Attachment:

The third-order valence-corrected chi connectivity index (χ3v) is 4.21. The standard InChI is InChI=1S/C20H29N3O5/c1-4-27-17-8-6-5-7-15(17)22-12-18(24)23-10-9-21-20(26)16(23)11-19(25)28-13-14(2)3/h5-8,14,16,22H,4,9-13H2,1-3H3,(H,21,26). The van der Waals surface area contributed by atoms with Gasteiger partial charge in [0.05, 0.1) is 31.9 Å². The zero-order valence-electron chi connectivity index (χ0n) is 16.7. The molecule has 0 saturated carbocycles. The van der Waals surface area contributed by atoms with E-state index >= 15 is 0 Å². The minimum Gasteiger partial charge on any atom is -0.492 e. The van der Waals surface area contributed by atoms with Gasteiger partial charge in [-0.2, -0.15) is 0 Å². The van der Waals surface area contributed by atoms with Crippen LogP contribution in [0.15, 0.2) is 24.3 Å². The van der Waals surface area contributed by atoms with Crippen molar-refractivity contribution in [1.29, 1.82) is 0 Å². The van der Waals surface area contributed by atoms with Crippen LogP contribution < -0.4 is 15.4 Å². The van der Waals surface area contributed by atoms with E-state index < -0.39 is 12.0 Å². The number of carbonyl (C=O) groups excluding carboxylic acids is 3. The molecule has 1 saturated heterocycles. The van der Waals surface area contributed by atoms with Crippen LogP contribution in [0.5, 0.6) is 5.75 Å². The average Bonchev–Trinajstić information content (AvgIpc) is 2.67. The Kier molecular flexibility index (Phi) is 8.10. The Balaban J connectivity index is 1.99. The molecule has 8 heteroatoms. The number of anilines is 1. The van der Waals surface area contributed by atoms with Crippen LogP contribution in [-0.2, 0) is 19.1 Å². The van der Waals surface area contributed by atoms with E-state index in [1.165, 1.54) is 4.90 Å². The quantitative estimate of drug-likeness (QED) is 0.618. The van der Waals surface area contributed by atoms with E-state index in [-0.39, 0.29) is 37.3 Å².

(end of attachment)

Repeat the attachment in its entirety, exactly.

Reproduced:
The third-order valence-corrected chi connectivity index (χ3v) is 4.21. The standard InChI is InChI=1S/C20H29N3O5/c1-4-27-17-8-6-5-7-15(17)22-12-18(24)23-10-9-21-20(26)16(23)11-19(25)28-13-14(2)3/h5-8,14,16,22H,4,9-13H2,1-3H3,(H,21,26). The van der Waals surface area contributed by atoms with Gasteiger partial charge in [0.05, 0.1) is 31.9 Å². The zero-order valence-electron chi connectivity index (χ0n) is 16.7. The molecule has 0 saturated carbocycles. The van der Waals surface area contributed by atoms with E-state index >= 15 is 0 Å². The minimum Gasteiger partial charge on any atom is -0.492 e. The van der Waals surface area contributed by atoms with Gasteiger partial charge in [-0.2, -0.15) is 0 Å². The van der Waals surface area contributed by atoms with Crippen LogP contribution in [0.15, 0.2) is 24.3 Å². The van der Waals surface area contributed by atoms with Crippen molar-refractivity contribution in [1.29, 1.82) is 0 Å². The van der Waals surface area contributed by atoms with Crippen LogP contribution < -0.4 is 15.4 Å². The van der Waals surface area contributed by atoms with E-state index < -0.39 is 12.0 Å². The number of carbonyl (C=O) groups excluding carboxylic acids is 3. The molecule has 1 saturated heterocycles. The van der Waals surface area contributed by atoms with Crippen LogP contribution in [0.5, 0.6) is 5.75 Å². The average Bonchev–Trinajstić information content (AvgIpc) is 2.67. The Kier molecular flexibility index (Phi) is 8.10. The Balaban J connectivity index is 1.99. The molecule has 8 heteroatoms. The number of anilines is 1. The van der Waals surface area contributed by atoms with Crippen LogP contribution in [-0.2, 0) is 19.1 Å². The van der Waals surface area contributed by atoms with E-state index in [1.165, 1.54) is 4.90 Å². The quantitative estimate of drug-likeness (QED) is 0.618. The van der Waals surface area contributed by atoms with E-state index in [-0.39, 0.29) is 37.3 Å².